How to manage the scriptwriting process
The script is more than likely to be the toughest part of the entire production process. After all, the script is really an invention. It’s a solution to a problem, whether sharing a technical insight, conveying a solution that only a particular product can provide, or putting a brand head and shoulders above the rest.
“We need a script. So, who writes it?” Hopefully an experienced video production company or producer will take the reins before a client has a chance to ask this question. But this is not always the case. Long before consulting with a producer the client may move forward with the scriptwriting process internally: “Isn’t this something that we can do in-house? Who knows the subject-matter better than us?”
Thus begins the process of handing off the job to an internal product expert with an already busy schedule. And the days turn into weeks, and the weeks turn into months. Then we come to find out that the job was handed off again to a newly hired admin who’s even more overwhelmed by this request. Most people have never written a script. But how hard is it?
In most cases, everyone will know the importance of a well drafted script. However, despite the best intentions, the client or inexperienced producer may prolong the writing process for a number of reasons. These include a failure to collaborate or share in the writing process. On the other hand, sometimes the client or producer will seek the approval of dozens in an effort to share responsibility. In the right hands this could be a good thing. In the wrong hands this could lead to more delay and a loss of quality control.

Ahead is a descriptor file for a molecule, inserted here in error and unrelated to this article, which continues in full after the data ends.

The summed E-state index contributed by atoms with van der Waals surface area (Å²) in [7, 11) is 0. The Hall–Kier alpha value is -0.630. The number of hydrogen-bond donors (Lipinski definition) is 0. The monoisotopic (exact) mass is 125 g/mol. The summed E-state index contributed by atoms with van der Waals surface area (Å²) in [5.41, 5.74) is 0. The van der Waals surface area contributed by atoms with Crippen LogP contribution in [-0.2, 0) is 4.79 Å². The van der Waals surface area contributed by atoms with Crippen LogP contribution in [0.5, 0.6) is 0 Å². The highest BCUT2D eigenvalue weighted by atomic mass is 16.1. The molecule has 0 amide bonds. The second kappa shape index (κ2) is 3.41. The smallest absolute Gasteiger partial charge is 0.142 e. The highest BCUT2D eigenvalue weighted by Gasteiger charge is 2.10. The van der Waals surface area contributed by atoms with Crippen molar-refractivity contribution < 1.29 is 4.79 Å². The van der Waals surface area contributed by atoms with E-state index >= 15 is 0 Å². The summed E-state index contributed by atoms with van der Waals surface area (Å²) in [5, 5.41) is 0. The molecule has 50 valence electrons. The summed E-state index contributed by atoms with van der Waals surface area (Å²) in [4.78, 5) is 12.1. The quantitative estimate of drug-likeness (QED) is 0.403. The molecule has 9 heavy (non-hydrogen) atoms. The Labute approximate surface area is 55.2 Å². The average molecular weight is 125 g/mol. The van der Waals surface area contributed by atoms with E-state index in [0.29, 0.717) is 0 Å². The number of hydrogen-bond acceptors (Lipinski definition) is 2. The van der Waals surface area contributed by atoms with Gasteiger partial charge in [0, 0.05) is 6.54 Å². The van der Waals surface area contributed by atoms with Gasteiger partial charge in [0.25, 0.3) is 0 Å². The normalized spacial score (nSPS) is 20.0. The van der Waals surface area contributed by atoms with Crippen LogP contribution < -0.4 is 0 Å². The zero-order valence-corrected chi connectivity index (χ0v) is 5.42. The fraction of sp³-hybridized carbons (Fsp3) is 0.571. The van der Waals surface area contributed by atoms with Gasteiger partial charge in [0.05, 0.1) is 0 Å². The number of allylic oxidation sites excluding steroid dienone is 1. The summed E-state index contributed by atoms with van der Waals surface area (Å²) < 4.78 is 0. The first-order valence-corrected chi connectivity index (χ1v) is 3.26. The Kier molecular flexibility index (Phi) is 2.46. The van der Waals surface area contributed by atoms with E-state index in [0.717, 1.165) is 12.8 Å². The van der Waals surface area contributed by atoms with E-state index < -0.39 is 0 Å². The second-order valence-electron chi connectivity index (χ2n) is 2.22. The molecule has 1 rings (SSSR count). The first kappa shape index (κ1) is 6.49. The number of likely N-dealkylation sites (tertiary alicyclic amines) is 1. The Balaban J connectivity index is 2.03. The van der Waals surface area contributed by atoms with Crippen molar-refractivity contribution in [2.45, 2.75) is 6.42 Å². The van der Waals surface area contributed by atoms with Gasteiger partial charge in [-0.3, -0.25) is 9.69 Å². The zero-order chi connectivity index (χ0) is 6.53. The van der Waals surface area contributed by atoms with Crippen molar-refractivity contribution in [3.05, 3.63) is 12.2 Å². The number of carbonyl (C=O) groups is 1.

Consulting numerous opinions on the script does not have to be a sign of weakness or indecision. Multiple stakeholders and subject matter experts (SMEs) should be consulted for their valuable opinions. However, rarely does everybody agree on every word in the script. A responsible project manager will consider conflicting opinions and also avoid the “kitchen sink” approach. This is where everything but the kitchen sink is thrown into the script in a democratic effort to please everyone. The result is usually a watered down, lengthy and monotonous video that fails to focus on the real story.
The job of the video production company is to guide the client – to help them define their objectives and write the script. This begins by finding their comfort level. Suggest ideas that perhaps may seem crazy at first but may be an actual solution to their message. Once the objective of the film is well understood, it is time to gather the information to write the script. Take ownership. Be of service by coordinating with the company’s SMEs. This can begin with a request for existing marketing and technical information, including white papers, technical bulletins and marketing resources. It all depends on how much information the company has on hand. Schedule a meeting with the SMEs. Interview them. With enough time set aside, take this opportunity to ask a lot of questions and work through obtaining good answers to begin writing the script.
The video production company must manage the scriptwriting process and help educate the client throughout all phases of production.